Headshot of the author, Diane Walker Diane Walker talks about her mother Annie’s experience of advance care planning in Northern Ireland, and how having the opportunity to discuss her wishes meant she received the care she wanted in her final days. 

Even though my Dad had been ill for several years we’d never discussed what would happen at the end of his life. Following his death, our family regretted not having those discussions and my Mum was keen to ensure things were better planned and hopefully easier for my brother and I when her time came.

Mum had been diagnosed with Parkinson’s disease several years previously; although her health was stable she wanted to prepare for the future.

We talked with each other and with her Parkinson’s consultant so Mum knew what to expect as her symptoms got worse. Although the consultant couldn’t tell her the speed that the disease would progress, she did set out the likely symptoms and treatment options she could have.

Mum mentioned her worries about what may happen as her condition progressed and made an appointment with her GP to discuss her options further. The GP listened carefully to Mum’s concerns and suggested she take some time to think about how she’d like to plan and make choices about future care.

Mum was clear about what she wanted for her future care and we helped her to note down her preferences and treatment priorities in the Record of my wishes document [PDF]. She didn’t want us to give up our lives to care for her, she didn’t want to be resuscitated, and if possible she would like to stay in her own bed. She also expressed a fear of being in pain at the end. As a family we found it difficult to think of Mum dying but were amazed at her strength to be able to think of these things and have them written down.

The following week, I went with Mum to speak to her GP again. Together they went through the wishes for her care at the end of her life. He was very prepared and spoke to Mum clearly and treated her with compassion. He explained these conversations would help guide him and others involved in Mum’s care to know what she would want when they had to make decisions about her care. Mum gave her consent for the information to be shared with any other healthcare professionals involved in her future care and it was included in Mum’s medical notes.

During this time Mum had also arranged with her solicitor for me to be her Enduring Power of Attorney. We knew this only covered financial affairs but she wanted me to make financial decisions for her when she was unable to do so herself.

As her Parkinson’s progressed and her health began to deteriorate, Mum moved into a nursing home where her GP visited her and recorded her care wishes in an Advance care planning summary, which is available to professionals in Northern Ireland from their local HSC Trust or Integrated Care. This document hadn’t existed when we first had these conversations but it helped to revisit her wishes.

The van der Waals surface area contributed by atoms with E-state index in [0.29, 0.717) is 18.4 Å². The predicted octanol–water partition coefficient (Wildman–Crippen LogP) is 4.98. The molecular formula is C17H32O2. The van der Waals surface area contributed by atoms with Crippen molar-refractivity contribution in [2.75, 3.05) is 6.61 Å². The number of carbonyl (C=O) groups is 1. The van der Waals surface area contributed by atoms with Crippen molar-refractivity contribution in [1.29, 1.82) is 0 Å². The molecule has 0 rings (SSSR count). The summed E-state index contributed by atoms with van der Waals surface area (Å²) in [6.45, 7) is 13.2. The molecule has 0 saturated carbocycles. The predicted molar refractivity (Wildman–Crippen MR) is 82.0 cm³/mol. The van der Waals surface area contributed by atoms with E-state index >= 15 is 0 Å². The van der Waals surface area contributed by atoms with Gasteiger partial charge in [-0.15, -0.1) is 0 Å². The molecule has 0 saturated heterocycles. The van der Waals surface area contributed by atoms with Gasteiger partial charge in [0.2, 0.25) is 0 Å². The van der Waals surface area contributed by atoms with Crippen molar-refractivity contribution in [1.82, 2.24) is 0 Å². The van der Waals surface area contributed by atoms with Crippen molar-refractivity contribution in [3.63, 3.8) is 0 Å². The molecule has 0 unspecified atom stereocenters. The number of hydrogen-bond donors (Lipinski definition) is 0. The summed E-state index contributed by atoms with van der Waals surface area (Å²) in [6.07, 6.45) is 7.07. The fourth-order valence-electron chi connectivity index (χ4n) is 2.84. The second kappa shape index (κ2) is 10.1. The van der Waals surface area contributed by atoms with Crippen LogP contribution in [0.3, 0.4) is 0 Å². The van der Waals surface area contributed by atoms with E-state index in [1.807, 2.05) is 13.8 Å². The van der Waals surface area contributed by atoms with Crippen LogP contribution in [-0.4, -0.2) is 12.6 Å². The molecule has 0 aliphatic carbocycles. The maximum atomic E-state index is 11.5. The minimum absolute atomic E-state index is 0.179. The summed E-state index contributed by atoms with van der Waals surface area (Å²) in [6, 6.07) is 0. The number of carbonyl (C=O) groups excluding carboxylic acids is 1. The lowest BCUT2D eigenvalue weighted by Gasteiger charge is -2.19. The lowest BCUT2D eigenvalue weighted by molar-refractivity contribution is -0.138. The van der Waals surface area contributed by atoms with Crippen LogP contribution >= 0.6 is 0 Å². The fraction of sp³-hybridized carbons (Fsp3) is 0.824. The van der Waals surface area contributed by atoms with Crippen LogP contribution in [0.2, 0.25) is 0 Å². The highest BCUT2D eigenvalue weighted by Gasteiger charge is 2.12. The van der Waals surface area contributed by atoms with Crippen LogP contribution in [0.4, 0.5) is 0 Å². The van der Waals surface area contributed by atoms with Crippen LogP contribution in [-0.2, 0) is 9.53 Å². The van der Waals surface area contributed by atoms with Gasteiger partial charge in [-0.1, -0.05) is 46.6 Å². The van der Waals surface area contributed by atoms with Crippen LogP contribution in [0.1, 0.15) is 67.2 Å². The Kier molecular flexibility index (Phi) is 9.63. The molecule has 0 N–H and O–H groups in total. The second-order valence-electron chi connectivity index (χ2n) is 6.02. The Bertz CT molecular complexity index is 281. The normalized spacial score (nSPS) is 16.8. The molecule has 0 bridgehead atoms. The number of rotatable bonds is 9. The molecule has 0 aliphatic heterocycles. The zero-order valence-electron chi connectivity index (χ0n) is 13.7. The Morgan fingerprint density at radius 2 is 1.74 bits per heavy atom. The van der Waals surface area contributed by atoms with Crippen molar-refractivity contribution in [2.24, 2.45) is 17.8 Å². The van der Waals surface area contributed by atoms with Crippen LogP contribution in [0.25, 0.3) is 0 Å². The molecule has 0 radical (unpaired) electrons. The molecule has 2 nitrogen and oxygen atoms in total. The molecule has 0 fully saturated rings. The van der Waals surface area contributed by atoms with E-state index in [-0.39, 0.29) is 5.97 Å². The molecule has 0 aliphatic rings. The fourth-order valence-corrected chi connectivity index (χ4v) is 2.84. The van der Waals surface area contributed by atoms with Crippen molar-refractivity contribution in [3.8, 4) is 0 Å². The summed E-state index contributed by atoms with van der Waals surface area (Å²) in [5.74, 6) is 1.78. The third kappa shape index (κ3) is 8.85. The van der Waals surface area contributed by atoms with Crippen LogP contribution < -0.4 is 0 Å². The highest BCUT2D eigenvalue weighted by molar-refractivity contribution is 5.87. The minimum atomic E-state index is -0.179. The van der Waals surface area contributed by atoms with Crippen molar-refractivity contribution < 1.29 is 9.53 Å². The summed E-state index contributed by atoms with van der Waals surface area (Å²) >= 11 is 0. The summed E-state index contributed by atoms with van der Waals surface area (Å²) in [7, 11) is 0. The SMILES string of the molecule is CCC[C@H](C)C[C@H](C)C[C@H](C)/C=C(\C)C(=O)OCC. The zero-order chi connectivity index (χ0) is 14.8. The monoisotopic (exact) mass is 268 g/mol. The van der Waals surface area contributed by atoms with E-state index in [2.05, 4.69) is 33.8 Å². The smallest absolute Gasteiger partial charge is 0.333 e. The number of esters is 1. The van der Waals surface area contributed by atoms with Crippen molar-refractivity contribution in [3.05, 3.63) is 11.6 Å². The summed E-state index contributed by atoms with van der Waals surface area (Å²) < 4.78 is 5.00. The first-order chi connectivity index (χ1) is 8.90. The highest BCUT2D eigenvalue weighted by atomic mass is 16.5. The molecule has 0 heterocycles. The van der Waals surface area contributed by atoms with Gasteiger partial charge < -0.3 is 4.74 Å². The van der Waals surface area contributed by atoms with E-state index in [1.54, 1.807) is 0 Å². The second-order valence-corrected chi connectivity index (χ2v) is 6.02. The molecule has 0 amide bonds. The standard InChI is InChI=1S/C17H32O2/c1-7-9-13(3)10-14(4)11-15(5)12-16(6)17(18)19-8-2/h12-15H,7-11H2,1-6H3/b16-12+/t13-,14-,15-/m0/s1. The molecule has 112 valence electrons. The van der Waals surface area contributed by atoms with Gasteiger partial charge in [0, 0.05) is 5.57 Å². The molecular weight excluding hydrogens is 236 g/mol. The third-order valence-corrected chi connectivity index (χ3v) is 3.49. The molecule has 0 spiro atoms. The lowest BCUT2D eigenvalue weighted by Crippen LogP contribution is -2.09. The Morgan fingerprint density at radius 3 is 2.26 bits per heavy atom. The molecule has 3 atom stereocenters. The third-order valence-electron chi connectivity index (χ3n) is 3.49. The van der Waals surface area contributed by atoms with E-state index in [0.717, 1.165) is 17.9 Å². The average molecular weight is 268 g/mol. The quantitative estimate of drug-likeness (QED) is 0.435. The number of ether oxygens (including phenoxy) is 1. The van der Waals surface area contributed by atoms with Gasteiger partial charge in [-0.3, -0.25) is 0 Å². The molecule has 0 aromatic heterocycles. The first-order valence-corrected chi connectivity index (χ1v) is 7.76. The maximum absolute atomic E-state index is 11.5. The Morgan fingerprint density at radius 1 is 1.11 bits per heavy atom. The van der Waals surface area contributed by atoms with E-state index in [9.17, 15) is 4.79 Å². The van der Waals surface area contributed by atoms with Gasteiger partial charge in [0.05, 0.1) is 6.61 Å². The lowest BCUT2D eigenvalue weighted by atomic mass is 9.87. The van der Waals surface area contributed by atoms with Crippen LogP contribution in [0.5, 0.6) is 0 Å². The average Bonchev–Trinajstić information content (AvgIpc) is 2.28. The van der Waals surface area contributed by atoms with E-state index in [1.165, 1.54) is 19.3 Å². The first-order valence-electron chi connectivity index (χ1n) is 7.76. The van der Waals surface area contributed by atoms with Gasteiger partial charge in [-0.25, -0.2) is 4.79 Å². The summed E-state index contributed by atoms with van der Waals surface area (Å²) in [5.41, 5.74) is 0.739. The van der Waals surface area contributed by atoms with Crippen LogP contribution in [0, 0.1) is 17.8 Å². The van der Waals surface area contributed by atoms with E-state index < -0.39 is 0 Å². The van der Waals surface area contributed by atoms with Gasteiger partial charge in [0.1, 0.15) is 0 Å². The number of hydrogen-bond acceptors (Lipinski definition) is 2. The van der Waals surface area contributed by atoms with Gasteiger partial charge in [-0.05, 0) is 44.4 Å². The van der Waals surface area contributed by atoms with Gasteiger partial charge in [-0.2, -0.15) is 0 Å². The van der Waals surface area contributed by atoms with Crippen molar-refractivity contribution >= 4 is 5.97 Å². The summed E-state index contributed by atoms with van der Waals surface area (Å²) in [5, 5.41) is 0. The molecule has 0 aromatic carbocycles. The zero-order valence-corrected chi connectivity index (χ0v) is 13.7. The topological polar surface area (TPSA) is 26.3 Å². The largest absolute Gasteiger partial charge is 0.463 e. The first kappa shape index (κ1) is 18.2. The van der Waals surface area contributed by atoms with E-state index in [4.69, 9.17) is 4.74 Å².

While in the nursing home, she had to change to a more local GP. We received a call from the new GP who asked us to come to the nursing home to talk about Mum’s current health. He had already reviewed her medical notes, in particular her advance care summary, a copy of which had previously been given to the nursing staff for their records.

He was very gentle with Mum and although she was losing capacity, he did his best to involve her where possible. During these discussions I made it clear that Mum didn’t want to be resuscitated, as written down in the advance care planning summary. At this point he went to speak to Mum directly and completed a DNACPR form for her, before informing the nursing home staff. There was a big notice board in the staff room at the home with pictures of the residents. Mum had a little * next to her picture to show that she did not want to be resuscitated (DNACPR), and if possible, not to send her to hospital.

Mum lived in the nursing home for just over two years where I visited her every day. During that time she was also diagnosed with dementia and was prone to infections and falls. The staff and GP were great and always aimed to manage these in the nursing home to try and avoid admissions to hospital. Taking her away from the nursing home environment made her agitated and scared. There were a few instances where Mum had a severe infection and had to go to hospital to receive intravenous antibiotics, but the nursing home staff always ensured the paramedics were aware of the advance care summary.

My Mum’s final deterioration was quick over the course of a weekend. On the Sunday afternoon it was apparent that she was in pain. The GP out of hours was called and he initially suggested sending her to hospital, but the nursing home staff knew her wishes and that she had her family around her, and insisted she stay in the home. After reviewing her advance care planning summary, the GP out of hours was able to arrange appropriate pain relief in the nursing home.

My Mum passed away peacefully several hours later in her own bed and I was holding her hand. Following her death, I’ve taken great comfort from knowing that we were able to care for Mum how she had wanted in her final days.

Diane, Annie’s daughter.

For more information about advance care planning in Northern Ireland, the Your life and your choices: plan ahead [PDF] booklet is about some of the ways you can plan ahead and make choices about your future care. It is for anyone in Northern Ireland who wishes to plan ahead, whether they have a serious illness or not.